Back to World Tour Page or Chile 2: Viņa Del Mar & Puerto Montt.
Fri 25th Feb. Puerto Montt to Puerto Natales.
Spend so long trying to find the bus to the airport, I only just make it in time for my flight.
Short flight to Punta Arenas, the most southerly city of more than 100,000 people in the world - and on a more personal level, home to the world's most southerly brewery. The clouds part just enough to give tantilizing glimpses of the snowy wilderness below as we fly over the coccyx of the Andes, and as the plane comes in to land, Tierra Del Fuego looms darkly across the Straits of Magellan. South of here there is nothing much other than harsh wilderness, and Antarctica.
In the airport, I hear a couple of American voices discussing the Torres Del Paine. Aha! I spy a conversational opening! Five minutes later, I'm on a bus to Puerto Natales with Kevin and Barak from Montana, in search of some scenery.
The far south of Patagonia looks like a rolling landscape that has been hammered into submission by the wind, til only vestigal hills and dales, sparsely covered by tough little trees and scrub, remain. The trees suffer badly from some (fungal?) disease, and the stretches of bare, dead forest give an overwhelmingly desolate air to the scenery.
The bus and it's trail of dust arrive at Puerto Natales at sunset. The mountains are reflected in the dark water of Last Hope Sound, and each post of a never-to-be-finished pier supports a single seagull.
Sat 26th Feb. Perito Moreno Glacier, Argentina.
Have just watched a chunk of 30,000 year old baby blue ice the approximate size and shape of Big Ben fall into the lake with a sound like a bomb, and a huge wave of slate-grey water. Argentina is an unexpected stamp in the passport - it's taken six hours rattling dustily along dirt roads to get here, and it'll take six to get back to Puerto Natales, but a couple of hours in the close presence of the Glacier makes it more than worthwhile.
Two miles wide and 100 metres high, glittering white and intense blue (where the ice has had all dissolved gas squeezed from it under pressure) I expected the glacier to be dramatic scenery, but it is much more than that. It is a creaking, grinding, splitting, almost living thing. It's groans and roars, and trying to work out which bit is going to drop off next (and always being wrong), make it magnetic and facinating - although it almost doesn't move, it dominates the attention.
Sun 27th Feb. Torres Del Paine National Park, Chile.
First stop: Cave of the Milodon, as featured in 'Life on Earth'. Look around, half expecting David Attenborough (the greatest living Englishman) to step out from behind a rock in his bush jacket, saying "And in this (pause) enormous cave, were found the remains of a very remarkable animal (pause) indeed."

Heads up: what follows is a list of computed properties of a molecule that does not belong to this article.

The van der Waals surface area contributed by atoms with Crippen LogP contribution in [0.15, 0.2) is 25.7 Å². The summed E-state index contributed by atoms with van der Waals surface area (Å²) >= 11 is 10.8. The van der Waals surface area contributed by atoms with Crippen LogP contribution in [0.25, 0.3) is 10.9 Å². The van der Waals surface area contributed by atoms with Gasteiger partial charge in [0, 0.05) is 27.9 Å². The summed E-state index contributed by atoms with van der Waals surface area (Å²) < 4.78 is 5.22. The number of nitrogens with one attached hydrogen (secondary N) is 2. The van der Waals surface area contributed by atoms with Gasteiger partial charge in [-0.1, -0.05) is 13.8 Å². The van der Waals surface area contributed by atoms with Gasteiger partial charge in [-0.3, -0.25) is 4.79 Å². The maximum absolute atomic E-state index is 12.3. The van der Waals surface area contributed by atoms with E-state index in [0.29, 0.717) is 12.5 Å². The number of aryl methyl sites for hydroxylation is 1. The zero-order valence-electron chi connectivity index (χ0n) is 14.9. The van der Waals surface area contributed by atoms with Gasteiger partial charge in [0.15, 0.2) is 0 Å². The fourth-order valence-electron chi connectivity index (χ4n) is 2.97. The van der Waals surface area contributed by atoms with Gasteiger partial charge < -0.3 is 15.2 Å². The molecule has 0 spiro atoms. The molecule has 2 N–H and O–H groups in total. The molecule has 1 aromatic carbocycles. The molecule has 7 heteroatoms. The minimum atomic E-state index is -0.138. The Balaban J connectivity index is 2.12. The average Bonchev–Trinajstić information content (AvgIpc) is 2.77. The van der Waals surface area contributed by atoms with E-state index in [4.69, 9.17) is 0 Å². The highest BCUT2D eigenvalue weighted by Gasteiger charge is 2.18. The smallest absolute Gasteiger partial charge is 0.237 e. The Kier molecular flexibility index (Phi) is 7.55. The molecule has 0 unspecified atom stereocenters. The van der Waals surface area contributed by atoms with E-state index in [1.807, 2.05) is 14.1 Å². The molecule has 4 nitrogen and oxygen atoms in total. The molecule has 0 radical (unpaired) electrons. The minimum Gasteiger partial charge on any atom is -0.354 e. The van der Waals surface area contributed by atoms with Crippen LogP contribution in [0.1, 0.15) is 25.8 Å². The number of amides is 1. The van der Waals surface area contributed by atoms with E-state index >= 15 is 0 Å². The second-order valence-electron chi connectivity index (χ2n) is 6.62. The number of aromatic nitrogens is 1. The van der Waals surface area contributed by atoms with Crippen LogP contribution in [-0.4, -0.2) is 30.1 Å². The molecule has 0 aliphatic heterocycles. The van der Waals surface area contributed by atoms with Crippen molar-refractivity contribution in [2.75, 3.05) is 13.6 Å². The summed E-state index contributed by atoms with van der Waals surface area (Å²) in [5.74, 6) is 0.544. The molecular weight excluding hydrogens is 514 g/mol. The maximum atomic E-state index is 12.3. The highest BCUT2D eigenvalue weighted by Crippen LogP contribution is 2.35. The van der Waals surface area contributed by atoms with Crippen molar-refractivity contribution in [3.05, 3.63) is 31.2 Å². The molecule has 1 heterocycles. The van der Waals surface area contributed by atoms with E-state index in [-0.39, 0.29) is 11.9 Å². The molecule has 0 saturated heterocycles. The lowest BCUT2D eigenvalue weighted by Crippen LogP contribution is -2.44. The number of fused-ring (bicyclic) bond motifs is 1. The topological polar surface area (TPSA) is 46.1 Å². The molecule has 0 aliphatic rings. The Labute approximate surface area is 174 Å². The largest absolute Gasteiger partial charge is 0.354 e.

With my luck, I'll probably get Dickie Attenborough and some dodgy C.G.I. dinosaur instead...
The heart of the national park are the Torres (towers) of Paine themselves, gigantic fangs of volcanic rock, surrounded by glaciers and multicoloured lakes. Guanacos (kind of like athletic brown llamas) and Rhea (metre tall drab flightless birds) are common. I burn film like dry grass. Fortunately, I seem to have met the two guys in Patagonia who burn film faster than me, so I don't stand out.
Mon 27th Feb. Puerto Natales.
Goodbye to Kevin, Barak and Jane, who are going hiking in the park for several days, looking like they are going to their doom. As they step out the door, the first snowflakes start falling...
Before I leave, I have a long chat with Paula, the lovely owner of the Residencial I am staying in. She talks about growing up as an Argentine child in Chile, and the universal cruelty of children to those just a little different. She also tells me in no uncertain terms that at my age I should be settling down and starting a family, not going gallavanting round the world!
back in Punta Arenas, there is a statue of Magellan rising above a couple of dying Indians. Legend holds that rubbing the toe of one of the Indians (you can't miss the toe, gleaming brightly in contrast to the dark metal around) guarantees you will return to Patagonia. I already know the harsh beauty of Patagonia will call me back, but I give the toe a rub just to be sure.
Tues 28th Feb. Punta Arenas to Santiago.
Stayed up til 4am drinking a box of wine and talking with Corinna from Tel Aviv in the hostel last night.
The wine box turns out to contain three litres - four standard bottles. How do they fit all that in there? It must be a trap. For some reason, it wasn't easy to get up to go to the airport when the alarm went off at six, I ran late, had to flag down a taxi and made it onto the flight with minutes to spare. This is turning into a REALLY bad habit.
Back in the dry heat of Santiago, check into a splendidly eccentric hostal called 'Rio Amazonias', all lush tropical pot plants, native wood carvings and tribal spears, with classical music playing faintly in the background. Get along splendidly with the owners, an dignified elderly Equadorian/Chilean couple, who flatter my pidgin Spanish enormously.
Wed 1st March. Santiago to Antofagasta.
When I check out, my hosts present me with a handmade personalised bookmark. The charm of this simple gesture touches me so much, I'm speechless.
On to Chile 4: Atacama Desert
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